Intel Links Up With Symbian
By Carlo Longino, Tue Oct 05 18:30:00 GMT 2004

After seeing little success with the reference designs it created for Microsoft's smartphone platform, Intel will now work with Symbian to create reference platforms for 3G handsets.


Intel is the de facto chipmaker of choice for PDAs running Windows Mobile and Palm operating systems, but the company has had a hard time making significant headway into mobile phones, dominated by the likes of Texas Instruments and Qualcomm. The company's reference designs for the Windows Mobile smartphone platform haven't gotten much traction, and now Intel is turning its eyes towards the growing Symbian market, where TI supplied chips for 85 percent of the phones running the OS that were shipped in the first half of the year.

The chipmaker said today it will jointly develop with Symbian a 3G reference platform based on its XScale processors, and also that it will develop chips to run Nokia's Symbian-based Series 60 platform. Intel wants to win a share of the mobile market, while Symbian and Nokia want to decrease the time and effort it takes new entrants to bring products based on their software to market. But another important consideration is that the two hope increased competition will drive down component prices, making it easier for smartphone devices to spread to the much more price-sensitive middle and low ends of the handset market.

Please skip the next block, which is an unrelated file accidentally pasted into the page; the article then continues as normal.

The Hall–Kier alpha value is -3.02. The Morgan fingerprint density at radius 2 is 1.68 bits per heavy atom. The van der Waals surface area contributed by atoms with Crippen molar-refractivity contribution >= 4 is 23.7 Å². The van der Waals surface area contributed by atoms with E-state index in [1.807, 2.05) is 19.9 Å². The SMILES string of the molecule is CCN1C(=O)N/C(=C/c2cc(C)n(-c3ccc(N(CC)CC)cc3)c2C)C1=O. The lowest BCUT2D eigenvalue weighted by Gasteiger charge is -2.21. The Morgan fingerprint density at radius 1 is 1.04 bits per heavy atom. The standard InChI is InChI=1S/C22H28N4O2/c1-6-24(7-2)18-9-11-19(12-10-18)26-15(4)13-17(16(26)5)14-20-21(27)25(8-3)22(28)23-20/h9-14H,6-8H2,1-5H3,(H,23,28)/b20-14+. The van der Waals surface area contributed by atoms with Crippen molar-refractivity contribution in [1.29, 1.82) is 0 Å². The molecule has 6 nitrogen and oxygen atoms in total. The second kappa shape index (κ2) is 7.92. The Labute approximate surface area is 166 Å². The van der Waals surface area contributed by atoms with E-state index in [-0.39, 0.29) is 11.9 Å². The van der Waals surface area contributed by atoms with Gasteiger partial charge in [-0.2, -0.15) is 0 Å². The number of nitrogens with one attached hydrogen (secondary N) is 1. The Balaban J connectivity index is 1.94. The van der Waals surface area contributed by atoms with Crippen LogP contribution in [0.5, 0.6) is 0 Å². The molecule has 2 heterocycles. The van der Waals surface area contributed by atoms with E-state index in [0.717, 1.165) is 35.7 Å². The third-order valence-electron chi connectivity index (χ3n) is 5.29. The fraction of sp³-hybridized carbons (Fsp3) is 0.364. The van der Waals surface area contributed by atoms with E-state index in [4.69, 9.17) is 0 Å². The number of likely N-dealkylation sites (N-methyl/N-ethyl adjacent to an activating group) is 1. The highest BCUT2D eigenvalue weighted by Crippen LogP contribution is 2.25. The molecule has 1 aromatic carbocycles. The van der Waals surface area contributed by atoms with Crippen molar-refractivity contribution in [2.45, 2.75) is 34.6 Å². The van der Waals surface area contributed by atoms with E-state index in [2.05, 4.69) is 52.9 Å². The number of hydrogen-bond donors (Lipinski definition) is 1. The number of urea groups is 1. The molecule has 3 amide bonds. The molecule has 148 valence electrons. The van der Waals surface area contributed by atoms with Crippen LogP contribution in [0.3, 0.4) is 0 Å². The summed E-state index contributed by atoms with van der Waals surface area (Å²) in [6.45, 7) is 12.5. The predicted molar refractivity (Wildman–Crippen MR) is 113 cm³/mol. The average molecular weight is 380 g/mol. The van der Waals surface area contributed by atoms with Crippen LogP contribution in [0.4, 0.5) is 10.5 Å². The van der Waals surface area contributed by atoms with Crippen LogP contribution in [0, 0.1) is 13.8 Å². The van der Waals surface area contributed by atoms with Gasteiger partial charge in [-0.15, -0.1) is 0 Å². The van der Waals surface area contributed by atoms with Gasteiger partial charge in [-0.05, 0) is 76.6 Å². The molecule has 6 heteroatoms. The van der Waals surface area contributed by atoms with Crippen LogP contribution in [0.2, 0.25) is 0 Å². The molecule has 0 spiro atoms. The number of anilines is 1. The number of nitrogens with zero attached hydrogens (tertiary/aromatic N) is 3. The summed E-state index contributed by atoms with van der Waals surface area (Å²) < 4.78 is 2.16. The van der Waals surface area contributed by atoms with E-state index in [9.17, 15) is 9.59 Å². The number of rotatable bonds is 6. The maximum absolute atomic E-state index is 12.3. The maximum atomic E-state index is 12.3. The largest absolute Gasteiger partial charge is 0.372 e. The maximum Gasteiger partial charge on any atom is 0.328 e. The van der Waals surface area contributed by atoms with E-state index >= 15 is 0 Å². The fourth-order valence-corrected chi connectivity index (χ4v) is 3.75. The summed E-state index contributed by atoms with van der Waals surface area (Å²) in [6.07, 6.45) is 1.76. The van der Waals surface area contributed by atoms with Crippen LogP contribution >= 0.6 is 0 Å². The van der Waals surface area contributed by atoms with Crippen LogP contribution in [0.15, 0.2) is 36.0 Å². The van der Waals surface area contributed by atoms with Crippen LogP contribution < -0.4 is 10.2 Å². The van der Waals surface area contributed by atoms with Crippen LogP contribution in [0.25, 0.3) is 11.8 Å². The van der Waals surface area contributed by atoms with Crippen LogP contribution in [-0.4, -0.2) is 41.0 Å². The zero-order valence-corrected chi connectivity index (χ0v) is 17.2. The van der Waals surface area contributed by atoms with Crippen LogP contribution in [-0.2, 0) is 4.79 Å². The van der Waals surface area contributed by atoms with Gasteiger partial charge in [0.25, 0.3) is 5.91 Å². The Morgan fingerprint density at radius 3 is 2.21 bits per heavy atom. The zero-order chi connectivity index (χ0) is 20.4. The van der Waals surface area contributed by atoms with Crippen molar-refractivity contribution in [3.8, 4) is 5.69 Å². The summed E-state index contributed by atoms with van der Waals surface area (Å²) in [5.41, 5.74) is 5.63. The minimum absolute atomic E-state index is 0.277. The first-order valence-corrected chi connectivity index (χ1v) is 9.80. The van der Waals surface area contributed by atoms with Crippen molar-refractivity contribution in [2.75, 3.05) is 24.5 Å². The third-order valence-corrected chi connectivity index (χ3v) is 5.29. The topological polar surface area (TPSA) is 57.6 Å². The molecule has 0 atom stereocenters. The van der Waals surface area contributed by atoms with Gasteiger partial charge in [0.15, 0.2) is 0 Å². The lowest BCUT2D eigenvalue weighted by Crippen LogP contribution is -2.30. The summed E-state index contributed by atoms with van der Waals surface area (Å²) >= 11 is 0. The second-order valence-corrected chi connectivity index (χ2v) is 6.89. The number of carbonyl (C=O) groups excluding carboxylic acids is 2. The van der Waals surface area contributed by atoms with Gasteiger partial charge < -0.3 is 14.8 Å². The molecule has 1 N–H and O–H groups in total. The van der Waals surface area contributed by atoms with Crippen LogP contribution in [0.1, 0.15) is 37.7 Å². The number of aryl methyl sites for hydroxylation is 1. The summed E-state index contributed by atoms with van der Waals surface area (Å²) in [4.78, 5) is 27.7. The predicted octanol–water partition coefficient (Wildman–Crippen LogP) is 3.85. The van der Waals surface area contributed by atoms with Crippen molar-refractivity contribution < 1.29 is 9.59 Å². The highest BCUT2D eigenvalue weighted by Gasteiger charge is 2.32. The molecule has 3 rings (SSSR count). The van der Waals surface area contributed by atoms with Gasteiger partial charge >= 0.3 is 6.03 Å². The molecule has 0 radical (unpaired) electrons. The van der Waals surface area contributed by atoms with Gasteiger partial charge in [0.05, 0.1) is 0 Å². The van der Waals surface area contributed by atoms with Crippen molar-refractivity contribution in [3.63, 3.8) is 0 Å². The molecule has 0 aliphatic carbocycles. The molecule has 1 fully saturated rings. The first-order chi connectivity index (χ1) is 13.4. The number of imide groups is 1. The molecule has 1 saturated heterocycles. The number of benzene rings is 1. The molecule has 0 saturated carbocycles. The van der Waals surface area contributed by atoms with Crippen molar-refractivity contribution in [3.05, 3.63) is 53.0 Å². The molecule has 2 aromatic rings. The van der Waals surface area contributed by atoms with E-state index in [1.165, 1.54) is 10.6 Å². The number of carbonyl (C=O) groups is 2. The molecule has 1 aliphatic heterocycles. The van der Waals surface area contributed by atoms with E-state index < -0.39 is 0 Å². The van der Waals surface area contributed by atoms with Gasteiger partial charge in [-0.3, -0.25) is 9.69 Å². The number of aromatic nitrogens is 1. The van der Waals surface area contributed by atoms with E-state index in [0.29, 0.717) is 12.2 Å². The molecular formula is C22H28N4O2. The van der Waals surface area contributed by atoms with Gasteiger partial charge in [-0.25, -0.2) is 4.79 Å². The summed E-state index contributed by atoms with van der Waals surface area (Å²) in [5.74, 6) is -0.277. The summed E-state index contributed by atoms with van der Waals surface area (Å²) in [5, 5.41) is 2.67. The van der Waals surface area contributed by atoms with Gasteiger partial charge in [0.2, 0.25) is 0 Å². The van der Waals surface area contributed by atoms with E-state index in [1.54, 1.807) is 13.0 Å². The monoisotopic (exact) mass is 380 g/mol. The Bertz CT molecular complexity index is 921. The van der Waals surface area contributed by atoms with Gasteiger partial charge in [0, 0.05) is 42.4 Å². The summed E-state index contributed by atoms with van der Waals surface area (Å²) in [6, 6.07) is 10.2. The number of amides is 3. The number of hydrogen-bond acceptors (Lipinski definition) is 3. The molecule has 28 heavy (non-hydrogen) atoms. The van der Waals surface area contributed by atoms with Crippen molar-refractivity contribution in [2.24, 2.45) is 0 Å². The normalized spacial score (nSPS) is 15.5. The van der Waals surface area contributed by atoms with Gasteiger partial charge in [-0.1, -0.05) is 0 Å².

Symbian CEO David Levin says there could be 200 million Symbian users within four or five years, and for this to happen, the operating system will have to move further down the food chain, since high-end smartphones are only thought to be about 10 percent of the total handset market. Closing the price gap between featurephones and smartphones is a crucial element of that, so anything that can make the phone cheaper to produce -- either through competition or by licensing standardized platforms -- will help offset some of the higher costs, like increased royalties, that come along with smartphones.